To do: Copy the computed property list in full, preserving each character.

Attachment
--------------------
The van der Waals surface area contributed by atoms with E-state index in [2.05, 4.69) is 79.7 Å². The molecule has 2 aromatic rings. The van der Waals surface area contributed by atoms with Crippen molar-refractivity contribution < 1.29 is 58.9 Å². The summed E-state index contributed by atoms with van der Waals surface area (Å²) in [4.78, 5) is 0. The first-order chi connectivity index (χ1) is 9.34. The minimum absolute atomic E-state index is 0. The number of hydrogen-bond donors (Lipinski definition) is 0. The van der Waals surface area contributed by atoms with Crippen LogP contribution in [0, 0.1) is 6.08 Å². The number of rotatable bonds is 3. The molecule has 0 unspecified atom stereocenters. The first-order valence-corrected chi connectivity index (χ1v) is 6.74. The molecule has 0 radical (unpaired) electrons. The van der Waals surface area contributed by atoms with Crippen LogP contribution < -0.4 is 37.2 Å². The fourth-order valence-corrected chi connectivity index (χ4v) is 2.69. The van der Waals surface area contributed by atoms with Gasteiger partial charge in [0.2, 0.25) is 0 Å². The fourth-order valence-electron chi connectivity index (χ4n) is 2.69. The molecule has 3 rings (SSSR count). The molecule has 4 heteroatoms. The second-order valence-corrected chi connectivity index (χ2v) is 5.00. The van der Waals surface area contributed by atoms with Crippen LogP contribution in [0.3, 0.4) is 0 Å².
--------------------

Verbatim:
The van der Waals surface area contributed by atoms with E-state index in [2.05, 4.69) is 79.7 Å². The molecule has 2 aromatic rings. The van der Waals surface area contributed by atoms with Crippen molar-refractivity contribution < 1.29 is 58.9 Å². The summed E-state index contributed by atoms with van der Waals surface area (Å²) in [4.78, 5) is 0. The first-order chi connectivity index (χ1) is 9.34. The minimum absolute atomic E-state index is 0. The number of hydrogen-bond donors (Lipinski definition) is 0. The van der Waals surface area contributed by atoms with Crippen LogP contribution in [0, 0.1) is 6.08 Å². The number of rotatable bonds is 3. The molecule has 0 unspecified atom stereocenters. The first-order valence-corrected chi connectivity index (χ1v) is 6.74. The molecule has 0 radical (unpaired) electrons. The van der Waals surface area contributed by atoms with Crippen LogP contribution < -0.4 is 37.2 Å². The fourth-order valence-corrected chi connectivity index (χ4v) is 2.69. The van der Waals surface area contributed by atoms with Gasteiger partial charge in [0.2, 0.25) is 0 Å². The fourth-order valence-electron chi connectivity index (χ4n) is 2.69. The molecule has 3 rings (SSSR count). The molecule has 4 heteroatoms. The second-order valence-corrected chi connectivity index (χ2v) is 5.00. The van der Waals surface area contributed by atoms with Crippen LogP contribution in [0.3, 0.4) is 0 Å².